Indeed. You couldn't write about it. Or could you...

>>> Everyone now knows the story of how the impoverished author pushed her infant daughter round the streets of the city till she fell asleep, and then went to her favourite café to write uninterrupted in the warmth while her coffee went cold on the table. The café is there: it’s called The Elephant House. ‘The birthplace of Harry Potter’ is painted across the window, and you can buy tshirts and caps with that slogan, but inside the main decorative theme is, no surprise, elephants. The back room is large, light and comfortable, and while I was there at the next table a woman with a toddler in a pushchair beside her was busily scribbling in a notebook: maybe hoping for some of the success to rub off. You wouldn’t actually come here for the coffee, which was neither hot nor very good, but I didn’t say so to the barista, who was happy to answer the question she must have heard a hundred times. “There’s no one table that J.K.Rowling sat at: she came so often that she probably used them all.”

The view from the back room windows is across the narrow and quaintly-named Candlemaker Row into the Greyfriars kirkyard. The soot-streaked tombstones there may have given Rowling some ideas for the spookier parts of her books, but people come here because of another story, that of Greyfriars Bobby. It was here that for 14 years the little Skye terrier called Bobby kept a vigil over the grave of his master, John Gray, leaving the churchyard only for his daily meal when the one o’clock gun boomed from the castle. He died in 1872, having been given the freedom of the city, and was himself buried in the churchyard. There is now an appealing statue of the little dog just down the road from the Elephant House in the street called George IV Bridge.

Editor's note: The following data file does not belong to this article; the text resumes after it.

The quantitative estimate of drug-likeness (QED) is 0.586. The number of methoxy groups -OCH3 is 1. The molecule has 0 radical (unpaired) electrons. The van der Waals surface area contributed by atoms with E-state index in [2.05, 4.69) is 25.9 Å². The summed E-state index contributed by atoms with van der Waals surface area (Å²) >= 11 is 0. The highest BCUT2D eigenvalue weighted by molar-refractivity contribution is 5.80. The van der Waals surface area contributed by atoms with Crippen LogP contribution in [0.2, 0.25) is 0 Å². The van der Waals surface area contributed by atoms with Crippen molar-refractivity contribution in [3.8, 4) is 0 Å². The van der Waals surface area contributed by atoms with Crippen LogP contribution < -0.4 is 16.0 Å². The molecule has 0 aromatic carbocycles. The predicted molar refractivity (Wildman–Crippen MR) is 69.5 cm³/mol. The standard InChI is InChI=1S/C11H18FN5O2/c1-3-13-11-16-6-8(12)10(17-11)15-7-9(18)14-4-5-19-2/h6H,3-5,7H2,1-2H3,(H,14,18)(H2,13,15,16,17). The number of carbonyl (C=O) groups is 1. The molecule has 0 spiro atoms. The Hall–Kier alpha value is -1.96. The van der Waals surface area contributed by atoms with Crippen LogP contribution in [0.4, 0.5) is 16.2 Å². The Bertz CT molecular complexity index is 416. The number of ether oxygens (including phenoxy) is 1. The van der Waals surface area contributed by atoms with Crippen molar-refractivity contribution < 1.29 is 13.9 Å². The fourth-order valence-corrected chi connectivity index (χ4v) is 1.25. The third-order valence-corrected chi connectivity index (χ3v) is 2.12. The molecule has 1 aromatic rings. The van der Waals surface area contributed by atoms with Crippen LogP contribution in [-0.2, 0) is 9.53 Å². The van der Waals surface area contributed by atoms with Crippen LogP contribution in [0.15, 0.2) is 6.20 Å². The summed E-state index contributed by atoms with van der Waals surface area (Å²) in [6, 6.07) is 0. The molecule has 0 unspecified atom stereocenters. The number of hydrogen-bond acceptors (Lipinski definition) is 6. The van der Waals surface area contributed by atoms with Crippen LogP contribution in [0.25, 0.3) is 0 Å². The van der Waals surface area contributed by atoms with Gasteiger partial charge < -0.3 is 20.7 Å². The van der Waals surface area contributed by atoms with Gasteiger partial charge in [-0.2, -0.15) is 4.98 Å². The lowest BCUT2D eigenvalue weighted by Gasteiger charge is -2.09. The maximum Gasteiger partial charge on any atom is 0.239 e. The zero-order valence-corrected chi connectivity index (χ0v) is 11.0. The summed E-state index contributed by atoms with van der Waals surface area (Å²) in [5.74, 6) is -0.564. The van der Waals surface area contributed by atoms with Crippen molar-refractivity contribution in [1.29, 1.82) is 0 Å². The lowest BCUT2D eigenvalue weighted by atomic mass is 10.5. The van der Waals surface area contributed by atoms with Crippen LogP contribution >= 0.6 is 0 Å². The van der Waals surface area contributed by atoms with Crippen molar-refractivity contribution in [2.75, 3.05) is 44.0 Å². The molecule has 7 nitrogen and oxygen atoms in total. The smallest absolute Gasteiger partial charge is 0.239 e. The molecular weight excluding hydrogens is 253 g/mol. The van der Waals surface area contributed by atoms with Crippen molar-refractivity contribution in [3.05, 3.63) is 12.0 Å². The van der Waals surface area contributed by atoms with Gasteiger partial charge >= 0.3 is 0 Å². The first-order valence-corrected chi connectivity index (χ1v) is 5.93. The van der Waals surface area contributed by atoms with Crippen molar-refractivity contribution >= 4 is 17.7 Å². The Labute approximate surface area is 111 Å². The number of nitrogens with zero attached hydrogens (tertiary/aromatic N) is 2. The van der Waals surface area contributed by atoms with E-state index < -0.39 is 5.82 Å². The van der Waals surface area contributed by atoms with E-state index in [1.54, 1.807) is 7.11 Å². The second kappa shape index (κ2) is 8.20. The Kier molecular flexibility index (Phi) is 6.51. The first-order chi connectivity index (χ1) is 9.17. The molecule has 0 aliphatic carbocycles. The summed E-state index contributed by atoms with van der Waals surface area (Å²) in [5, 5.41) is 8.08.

It’s only about four blocks from here along cobbled streets and through tunnel-like alleyways between the tall narrow buildings to where the Balmoral Hotel stands in 5-star splendour under its iconic clock-tower on the corner of Princes Street. For Jo Rowling it must have been an unimaginable journey back in her Elephant House days, but it was here, in the opulence of suite 552 on January 11th 2007 that she wrote the last sentence of the last Harry Potter book.

She also, apparently, signed an ornamental bust to that effect, but the management is not interested in encouraging fans to troop inside to view it, and it is tucked discreetly away somewhere. There is nothing, though, to stop anyone from walking past the doorman in his kilt, pushing through the revolving doors and entering the elegant lobby with its chandeliers and thick carpet, to do some imagining of their own.

Both Jo Rowling and Harry himself rose from obscurity to enormous fame, and that may not be to everyone’s taste – but aiming to visit the beautiful, fascinating and richly varied country that is Scotland is a dream anyone would be happy to realise.

[Pub. New Idea 15/03/08]


the queen said...

You've been about for over a week now! I am ashamed I didn't know this.

TravelSkite said...

Pish! Why would you? I wanted to iron out some wrinkles before I went public.